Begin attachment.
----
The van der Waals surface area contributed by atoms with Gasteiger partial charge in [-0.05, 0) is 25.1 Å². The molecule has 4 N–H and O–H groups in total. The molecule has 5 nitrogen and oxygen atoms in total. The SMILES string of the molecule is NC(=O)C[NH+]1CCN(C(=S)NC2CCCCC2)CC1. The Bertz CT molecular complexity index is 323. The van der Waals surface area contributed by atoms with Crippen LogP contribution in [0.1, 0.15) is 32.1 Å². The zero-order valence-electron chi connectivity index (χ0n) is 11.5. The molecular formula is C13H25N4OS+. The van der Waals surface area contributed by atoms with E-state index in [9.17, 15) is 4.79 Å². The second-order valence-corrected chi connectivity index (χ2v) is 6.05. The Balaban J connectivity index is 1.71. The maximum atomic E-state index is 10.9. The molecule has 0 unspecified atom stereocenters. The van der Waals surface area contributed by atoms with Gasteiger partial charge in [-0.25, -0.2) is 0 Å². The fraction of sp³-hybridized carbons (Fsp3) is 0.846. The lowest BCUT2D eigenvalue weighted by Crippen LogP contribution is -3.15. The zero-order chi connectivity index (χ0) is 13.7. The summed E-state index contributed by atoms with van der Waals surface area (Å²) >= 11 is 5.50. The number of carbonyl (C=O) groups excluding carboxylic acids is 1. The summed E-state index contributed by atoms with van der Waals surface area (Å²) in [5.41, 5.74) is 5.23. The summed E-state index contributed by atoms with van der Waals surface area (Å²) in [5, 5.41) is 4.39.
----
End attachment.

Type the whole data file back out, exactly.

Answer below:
The van der Waals surface area contributed by atoms with Gasteiger partial charge in [-0.05, 0) is 25.1 Å². The molecule has 4 N–H and O–H groups in total. The molecule has 5 nitrogen and oxygen atoms in total. The SMILES string of the molecule is NC(=O)C[NH+]1CCN(C(=S)NC2CCCCC2)CC1. The Bertz CT molecular complexity index is 323. The van der Waals surface area contributed by atoms with Crippen LogP contribution in [0.1, 0.15) is 32.1 Å². The zero-order valence-electron chi connectivity index (χ0n) is 11.5. The molecular formula is C13H25N4OS+. The van der Waals surface area contributed by atoms with E-state index in [9.17, 15) is 4.79 Å². The second-order valence-corrected chi connectivity index (χ2v) is 6.05. The Balaban J connectivity index is 1.71. The maximum atomic E-state index is 10.9. The molecule has 0 unspecified atom stereocenters. The van der Waals surface area contributed by atoms with Gasteiger partial charge in [-0.25, -0.2) is 0 Å². The fraction of sp³-hybridized carbons (Fsp3) is 0.846. The lowest BCUT2D eigenvalue weighted by Crippen LogP contribution is -3.15. The zero-order chi connectivity index (χ0) is 13.7. The summed E-state index contributed by atoms with van der Waals surface area (Å²) >= 11 is 5.50. The number of carbonyl (C=O) groups excluding carboxylic acids is 1. The summed E-state index contributed by atoms with van der Waals surface area (Å²) in [5.41, 5.74) is 5.23. The summed E-state index contributed by atoms with van der Waals surface area (Å²) in [5, 5.41) is 4.39.